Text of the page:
You don’t have to lay down the law (ha) or anything, but consider communicating clear expectations around appropriate decor and clothing for video meetings to make sure your firm’s image remains polished and professional.

Developing your company culture

Running a virtual law firm poses some unique difficulties that aren’t necessarily present in a traditional brick-and-mortar setting.

Perhaps the biggest problem is figuring out how to create and maintain a healthy and collaborative work culture when your coworkers are located in different places.

Coworkers might find it more difficult to build rapport with each other due to the lack of in-person communication. This form of communication is hard to replicate since it involves picking up on subtle cues in people’s facial expressions, tone of voice, and body language. These cues are important signals that help people to get to know each other better—just think how hard it can be to convey humor, irony, or sarcasm in writing.

A related challenge when it comes to building a tight-knit, virtual work culture is the absence of the traditional “water-cooler” chat. Remote workers are prone to feeling like they’re “on-the-clock” whenever they interact over the phone or in writing and might be more inclined to keep everything exclusively work-related.

There are a few ways to tackle these issues. The first thing is to repeatedly communicate your firm’s core values and mission statement to foster a sense of unity and shared purpose. Another is to schedule regular one-on-one and team meetings during which some time is set aside for personal chat. Yet another commonly used method for nurturing team spirit is to organize periodic get-togethers where your team members can meet up and socialize—it can be something low-key like a summer barbecue or a more luxurious event like a week-long annual retreat.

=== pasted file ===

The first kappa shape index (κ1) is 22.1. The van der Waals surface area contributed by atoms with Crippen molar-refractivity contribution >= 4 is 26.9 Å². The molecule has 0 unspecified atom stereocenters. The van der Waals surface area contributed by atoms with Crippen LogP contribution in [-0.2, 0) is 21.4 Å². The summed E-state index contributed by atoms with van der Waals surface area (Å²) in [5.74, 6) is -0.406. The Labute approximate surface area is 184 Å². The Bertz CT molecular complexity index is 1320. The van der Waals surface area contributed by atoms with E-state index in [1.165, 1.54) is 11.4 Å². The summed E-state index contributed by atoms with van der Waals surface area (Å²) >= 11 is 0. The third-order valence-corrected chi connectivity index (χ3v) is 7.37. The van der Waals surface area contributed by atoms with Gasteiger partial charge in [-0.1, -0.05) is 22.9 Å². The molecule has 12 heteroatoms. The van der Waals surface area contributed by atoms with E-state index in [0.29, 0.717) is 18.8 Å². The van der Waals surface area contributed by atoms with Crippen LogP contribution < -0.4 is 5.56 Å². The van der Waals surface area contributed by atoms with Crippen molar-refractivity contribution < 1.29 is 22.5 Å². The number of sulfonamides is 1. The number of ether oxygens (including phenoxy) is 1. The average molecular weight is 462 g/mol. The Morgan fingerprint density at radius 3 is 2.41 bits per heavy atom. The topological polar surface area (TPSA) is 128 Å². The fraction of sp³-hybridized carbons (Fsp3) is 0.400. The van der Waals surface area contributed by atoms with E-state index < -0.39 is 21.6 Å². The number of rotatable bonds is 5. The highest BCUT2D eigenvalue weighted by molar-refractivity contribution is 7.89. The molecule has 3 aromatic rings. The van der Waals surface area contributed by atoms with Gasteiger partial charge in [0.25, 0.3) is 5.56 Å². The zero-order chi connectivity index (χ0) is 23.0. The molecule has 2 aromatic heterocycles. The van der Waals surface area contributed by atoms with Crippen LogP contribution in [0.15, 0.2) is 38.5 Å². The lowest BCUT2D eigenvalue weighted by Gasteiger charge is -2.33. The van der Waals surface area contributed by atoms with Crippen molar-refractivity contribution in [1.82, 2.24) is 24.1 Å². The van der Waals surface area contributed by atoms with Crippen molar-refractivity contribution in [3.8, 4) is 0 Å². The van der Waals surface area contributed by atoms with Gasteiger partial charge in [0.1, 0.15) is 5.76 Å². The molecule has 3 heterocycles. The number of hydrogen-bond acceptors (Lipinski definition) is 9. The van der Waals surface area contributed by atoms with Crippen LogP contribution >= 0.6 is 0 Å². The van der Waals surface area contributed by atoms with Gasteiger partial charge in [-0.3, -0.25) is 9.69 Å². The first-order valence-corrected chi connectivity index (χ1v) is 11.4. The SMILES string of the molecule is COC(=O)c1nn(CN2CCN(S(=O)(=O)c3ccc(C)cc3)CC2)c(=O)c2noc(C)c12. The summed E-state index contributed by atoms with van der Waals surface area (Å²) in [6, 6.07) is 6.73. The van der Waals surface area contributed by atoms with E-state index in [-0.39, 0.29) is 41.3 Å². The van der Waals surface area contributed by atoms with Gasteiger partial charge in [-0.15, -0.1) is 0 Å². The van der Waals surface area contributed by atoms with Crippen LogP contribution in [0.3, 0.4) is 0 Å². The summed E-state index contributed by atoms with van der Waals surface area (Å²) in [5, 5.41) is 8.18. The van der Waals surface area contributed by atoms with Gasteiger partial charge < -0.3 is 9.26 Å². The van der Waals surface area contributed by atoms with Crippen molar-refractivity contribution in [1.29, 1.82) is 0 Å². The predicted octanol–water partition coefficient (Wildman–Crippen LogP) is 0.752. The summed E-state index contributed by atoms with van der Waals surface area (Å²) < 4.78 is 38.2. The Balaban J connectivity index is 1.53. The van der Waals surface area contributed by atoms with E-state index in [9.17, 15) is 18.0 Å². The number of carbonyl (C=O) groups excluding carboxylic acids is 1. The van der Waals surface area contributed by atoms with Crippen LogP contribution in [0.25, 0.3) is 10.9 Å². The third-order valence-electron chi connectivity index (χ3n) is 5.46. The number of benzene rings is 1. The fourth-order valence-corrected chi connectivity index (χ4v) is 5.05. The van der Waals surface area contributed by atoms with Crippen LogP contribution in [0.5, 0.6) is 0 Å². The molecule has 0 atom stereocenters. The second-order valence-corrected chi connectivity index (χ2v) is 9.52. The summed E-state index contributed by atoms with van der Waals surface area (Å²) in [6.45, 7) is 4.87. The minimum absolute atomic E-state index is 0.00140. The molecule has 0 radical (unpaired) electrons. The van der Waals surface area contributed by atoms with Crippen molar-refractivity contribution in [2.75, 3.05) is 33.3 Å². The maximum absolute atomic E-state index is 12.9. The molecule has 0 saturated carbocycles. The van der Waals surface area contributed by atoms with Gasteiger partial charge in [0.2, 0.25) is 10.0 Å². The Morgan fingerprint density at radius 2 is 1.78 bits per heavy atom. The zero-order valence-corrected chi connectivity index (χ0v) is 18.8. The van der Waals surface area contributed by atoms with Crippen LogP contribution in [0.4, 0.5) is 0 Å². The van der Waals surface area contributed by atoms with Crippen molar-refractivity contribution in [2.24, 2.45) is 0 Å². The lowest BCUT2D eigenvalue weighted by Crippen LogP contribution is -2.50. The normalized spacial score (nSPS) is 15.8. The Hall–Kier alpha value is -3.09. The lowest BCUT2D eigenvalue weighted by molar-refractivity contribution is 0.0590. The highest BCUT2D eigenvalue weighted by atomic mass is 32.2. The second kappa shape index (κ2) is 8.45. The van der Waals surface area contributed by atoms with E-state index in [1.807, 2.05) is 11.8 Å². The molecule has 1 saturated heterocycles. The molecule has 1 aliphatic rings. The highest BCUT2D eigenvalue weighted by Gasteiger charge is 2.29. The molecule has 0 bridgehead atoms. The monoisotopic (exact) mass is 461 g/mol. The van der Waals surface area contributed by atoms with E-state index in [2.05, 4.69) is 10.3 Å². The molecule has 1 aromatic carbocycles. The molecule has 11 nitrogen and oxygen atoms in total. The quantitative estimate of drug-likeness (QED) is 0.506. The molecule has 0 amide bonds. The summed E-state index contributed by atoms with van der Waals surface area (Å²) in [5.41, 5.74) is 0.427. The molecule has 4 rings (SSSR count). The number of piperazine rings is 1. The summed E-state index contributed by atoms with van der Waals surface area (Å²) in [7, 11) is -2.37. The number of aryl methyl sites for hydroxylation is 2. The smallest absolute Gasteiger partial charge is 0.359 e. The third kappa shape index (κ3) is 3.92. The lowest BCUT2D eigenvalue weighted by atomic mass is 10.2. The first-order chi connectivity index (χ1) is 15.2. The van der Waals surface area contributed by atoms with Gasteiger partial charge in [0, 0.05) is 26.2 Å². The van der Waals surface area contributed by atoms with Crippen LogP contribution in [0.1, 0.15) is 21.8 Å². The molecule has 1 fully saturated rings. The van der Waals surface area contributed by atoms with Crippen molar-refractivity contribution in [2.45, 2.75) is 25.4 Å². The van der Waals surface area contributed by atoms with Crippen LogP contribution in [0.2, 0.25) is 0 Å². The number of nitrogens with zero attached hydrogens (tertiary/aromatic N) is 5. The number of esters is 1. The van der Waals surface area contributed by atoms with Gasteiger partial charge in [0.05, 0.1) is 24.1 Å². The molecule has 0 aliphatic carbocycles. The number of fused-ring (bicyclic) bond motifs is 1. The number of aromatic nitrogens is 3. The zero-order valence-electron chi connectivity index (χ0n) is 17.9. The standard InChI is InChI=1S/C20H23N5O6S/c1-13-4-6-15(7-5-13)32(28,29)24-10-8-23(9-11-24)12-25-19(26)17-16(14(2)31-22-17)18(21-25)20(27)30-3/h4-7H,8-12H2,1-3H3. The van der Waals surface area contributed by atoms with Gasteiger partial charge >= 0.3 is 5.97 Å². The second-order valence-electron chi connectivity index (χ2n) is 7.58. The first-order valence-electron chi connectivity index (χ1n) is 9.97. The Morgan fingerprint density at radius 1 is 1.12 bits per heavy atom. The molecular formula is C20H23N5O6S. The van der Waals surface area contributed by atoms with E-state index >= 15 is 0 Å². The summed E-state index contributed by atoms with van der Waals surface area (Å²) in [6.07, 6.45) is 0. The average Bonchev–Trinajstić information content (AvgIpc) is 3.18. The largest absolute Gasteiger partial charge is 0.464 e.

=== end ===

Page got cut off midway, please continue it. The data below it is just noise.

Ultimately, however, your team’s day-to-day readiness to work together and develop strong relationships will largely depend on the communication systems you have in place. Which takes us to our next point…

👀  Find out how one law firm provides a 24/7 client experience—without being online 24/7.

📙 Get this free case study to find out the key to Freed Marcroft's success.


The tools you’ll need to run a virtual law firm

Technology forms the backbone of any remote team. Your virtual firm simply won’t function without a suitable communications toolkit and systems that let you easily (and securely!) manage important client files and information. As someone running a virtual firm, you should always be on the lookout for new technologies that could help you solve your business problems.

When you transition to virtual, the first thing to do is to take an inventory of the tools you already use so you can figure out what else you’ll need. Most firms rely heavily on law practice management software to handle essential functions like appointment scheduling, time tracking, conflict checking, and legal case management. You should take the time to carefully consider your options and bear in mind that you may also need to invest in additional team training to make the most of any new tools you adopt.

When it comes to team communications in a virtual work environment, you can’t expect to operate efficiently while relying exclusively on email and phone. Inboxes get cluttered and important conversations get buried, while phone calls aren’t well-suited for certain tasks like documenting relevant information for later use.